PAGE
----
Skipping Around

A look into what students and faculty at Troy High School think about skipping a class for a test.

Michelle Baik, Staff Reporter

Recently, some students at Troy High School have been purposefully skipping class to avoid tests. While this practice does not technically break any rules when the student is properly excused, it has left faculty and students to feel frustrated and helpless, and raises the question of academic integrity. 

Assistant Principal Brian Zawislak says that the faculty at the school has heard about the problem with students failing to go to class on test days. Attendance Secretary Doreen Plochocki agrees with Zawislak, saying, “I am starting to see more kids this year than last year who are skipping classes for tests.” There seems to be an increasing trend. 

Senior Mananya Patel states, “I think that a lot of students skip on test days because they don’t feel prepared enough.” She goes on to mention another reason why this problem might occur, “Some students might still have questions but they might not want to ask the teacher.” Due to the lack of confidence that students might feel on test days, they might opt to take the test another time and skip that class for a day. Or, these students might be skipping test days to hear about how the test went from their friend so that they can figure out what they need to study more of, which is a breach of integrity.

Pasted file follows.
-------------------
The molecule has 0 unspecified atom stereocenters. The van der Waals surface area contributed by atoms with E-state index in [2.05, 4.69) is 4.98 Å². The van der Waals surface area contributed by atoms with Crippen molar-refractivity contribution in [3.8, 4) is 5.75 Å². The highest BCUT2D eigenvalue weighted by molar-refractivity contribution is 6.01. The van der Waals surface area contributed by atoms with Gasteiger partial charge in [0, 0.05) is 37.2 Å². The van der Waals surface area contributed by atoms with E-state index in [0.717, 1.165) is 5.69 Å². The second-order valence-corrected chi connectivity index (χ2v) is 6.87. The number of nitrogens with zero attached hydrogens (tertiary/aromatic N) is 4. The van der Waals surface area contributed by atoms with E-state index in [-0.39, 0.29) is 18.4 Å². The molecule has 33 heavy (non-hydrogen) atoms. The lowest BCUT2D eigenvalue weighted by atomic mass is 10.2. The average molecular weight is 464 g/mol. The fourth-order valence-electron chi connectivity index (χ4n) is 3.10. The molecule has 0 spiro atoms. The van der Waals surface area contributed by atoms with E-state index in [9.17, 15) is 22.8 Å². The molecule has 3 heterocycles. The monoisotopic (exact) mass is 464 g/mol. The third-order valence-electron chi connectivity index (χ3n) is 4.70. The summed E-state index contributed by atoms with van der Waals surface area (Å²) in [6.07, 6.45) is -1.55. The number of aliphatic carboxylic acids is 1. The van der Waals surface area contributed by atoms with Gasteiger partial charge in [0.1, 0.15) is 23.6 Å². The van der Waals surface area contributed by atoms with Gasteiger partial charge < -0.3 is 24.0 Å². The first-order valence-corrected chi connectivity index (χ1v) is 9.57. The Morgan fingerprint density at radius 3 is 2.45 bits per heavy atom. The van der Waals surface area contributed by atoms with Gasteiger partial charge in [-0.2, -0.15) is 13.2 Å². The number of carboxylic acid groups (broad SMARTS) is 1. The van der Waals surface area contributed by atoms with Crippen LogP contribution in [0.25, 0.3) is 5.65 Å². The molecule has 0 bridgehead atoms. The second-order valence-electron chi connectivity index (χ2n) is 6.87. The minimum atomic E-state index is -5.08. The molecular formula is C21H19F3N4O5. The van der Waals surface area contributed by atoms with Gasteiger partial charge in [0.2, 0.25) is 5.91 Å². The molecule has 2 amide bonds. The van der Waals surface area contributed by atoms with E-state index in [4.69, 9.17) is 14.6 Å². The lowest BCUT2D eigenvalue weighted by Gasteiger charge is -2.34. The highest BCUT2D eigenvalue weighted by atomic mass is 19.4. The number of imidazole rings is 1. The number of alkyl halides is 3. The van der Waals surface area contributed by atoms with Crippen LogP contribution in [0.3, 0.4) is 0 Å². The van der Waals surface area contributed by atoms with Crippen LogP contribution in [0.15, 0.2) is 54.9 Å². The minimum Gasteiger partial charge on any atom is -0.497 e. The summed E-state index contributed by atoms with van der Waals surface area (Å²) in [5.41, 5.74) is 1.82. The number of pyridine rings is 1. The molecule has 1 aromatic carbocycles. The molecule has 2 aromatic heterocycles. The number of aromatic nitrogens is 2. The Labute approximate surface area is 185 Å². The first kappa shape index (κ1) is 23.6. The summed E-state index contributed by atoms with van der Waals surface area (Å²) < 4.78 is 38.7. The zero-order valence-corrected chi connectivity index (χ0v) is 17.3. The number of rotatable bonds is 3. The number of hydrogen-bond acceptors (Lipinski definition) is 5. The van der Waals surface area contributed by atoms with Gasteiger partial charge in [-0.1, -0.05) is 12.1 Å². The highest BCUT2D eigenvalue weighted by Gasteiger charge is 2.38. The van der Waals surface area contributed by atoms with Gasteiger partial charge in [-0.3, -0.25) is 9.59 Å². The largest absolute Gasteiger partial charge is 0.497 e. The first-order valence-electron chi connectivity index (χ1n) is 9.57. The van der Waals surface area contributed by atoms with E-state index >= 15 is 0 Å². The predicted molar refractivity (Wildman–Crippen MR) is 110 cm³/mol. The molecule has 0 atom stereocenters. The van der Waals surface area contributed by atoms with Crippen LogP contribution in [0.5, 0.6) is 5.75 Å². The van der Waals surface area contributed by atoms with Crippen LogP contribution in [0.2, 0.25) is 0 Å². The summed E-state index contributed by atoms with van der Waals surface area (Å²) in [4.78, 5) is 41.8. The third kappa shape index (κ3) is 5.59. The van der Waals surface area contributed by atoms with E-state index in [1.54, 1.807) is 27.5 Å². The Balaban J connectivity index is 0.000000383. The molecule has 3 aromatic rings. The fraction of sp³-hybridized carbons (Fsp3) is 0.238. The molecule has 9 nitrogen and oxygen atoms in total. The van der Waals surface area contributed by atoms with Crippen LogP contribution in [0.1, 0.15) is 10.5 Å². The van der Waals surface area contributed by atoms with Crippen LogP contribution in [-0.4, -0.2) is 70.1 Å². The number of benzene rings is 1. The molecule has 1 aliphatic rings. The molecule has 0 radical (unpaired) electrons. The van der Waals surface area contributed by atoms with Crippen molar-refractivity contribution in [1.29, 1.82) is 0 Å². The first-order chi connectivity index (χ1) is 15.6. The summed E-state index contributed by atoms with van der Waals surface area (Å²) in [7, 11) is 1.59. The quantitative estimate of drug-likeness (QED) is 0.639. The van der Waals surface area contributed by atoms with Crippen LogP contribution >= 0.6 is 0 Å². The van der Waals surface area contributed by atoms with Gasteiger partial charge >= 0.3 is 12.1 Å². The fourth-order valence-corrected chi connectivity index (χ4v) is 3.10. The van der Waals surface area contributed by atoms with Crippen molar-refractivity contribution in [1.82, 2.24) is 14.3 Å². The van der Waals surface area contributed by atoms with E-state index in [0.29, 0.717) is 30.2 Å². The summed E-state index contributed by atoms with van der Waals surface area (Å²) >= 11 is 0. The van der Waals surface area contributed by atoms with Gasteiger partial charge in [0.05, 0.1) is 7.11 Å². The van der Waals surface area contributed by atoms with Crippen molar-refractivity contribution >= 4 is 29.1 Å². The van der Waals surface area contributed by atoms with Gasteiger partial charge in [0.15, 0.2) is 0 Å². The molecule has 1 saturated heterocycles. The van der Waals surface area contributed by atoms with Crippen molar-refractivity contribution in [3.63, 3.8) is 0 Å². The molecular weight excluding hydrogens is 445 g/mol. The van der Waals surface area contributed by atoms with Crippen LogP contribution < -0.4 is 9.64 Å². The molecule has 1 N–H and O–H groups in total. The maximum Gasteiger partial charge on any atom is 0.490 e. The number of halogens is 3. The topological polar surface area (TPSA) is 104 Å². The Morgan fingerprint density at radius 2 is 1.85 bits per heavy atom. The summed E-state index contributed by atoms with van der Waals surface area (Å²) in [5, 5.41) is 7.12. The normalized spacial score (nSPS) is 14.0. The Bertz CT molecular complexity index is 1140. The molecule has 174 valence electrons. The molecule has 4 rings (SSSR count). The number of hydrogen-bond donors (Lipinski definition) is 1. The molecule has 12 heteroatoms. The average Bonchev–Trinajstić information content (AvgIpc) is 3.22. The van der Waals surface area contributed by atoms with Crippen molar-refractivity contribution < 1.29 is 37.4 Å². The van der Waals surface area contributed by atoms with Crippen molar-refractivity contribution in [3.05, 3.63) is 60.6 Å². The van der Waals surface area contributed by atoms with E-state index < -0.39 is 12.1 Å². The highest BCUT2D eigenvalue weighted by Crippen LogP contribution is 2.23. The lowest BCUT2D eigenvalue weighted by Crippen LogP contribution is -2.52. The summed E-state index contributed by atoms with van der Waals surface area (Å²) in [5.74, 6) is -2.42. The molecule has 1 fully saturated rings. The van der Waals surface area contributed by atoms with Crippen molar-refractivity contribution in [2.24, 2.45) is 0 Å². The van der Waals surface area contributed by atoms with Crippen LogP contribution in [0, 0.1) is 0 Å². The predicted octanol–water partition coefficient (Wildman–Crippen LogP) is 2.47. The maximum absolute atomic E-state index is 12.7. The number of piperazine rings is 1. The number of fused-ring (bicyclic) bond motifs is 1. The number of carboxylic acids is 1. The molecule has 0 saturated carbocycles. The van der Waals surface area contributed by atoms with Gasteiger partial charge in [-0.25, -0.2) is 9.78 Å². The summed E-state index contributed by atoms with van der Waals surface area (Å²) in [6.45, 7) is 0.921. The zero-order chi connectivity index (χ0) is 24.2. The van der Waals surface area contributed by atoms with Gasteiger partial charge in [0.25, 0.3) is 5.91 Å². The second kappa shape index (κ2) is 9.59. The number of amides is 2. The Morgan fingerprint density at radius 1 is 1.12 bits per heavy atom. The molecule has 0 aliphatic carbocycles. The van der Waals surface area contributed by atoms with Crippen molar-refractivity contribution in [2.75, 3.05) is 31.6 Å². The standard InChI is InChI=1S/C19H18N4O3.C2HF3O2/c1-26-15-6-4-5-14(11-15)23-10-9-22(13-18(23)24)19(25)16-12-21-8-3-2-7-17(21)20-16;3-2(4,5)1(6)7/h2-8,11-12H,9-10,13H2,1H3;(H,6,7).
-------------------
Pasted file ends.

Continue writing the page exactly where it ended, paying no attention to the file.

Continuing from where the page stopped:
As a solution, Zawislak mentions, “I think that in order to maintain the integrity of what’s going on around here, I think that students should be in the classroom. When students skip and it’s unexcused, then there’s consequences for that too.” Taking into account the perspective of the students, he also states, “It’s not fair to the students that show up that day and take that test for another student to get extra time to prepare for it.”

Patel proposes another solution: “As much as the teachers don’t want us to skip, I feel like they should address this problem.” She also shares, “I think that it is okay to skip sometimes, but if it’s happening a lot then you should find ways to study differently.” 

Some students understand why others may skip tests, due to the stress and anxiety that face them (although many agree that tests should only be skipping in moderation). Faculty, on the other hand, seem to prefer that students take the tests when they are assigned. Patel favors a more middle ground solution whereas Zawislak prefers a stronger solution.

Whether people think that it is okay to skip a test or not, the bottom line is the harm that is created for the teachers’ tests, according to Zawislak. He states, “I think that’s what bothers the teachers the most. The academic integrity and the test security itself.”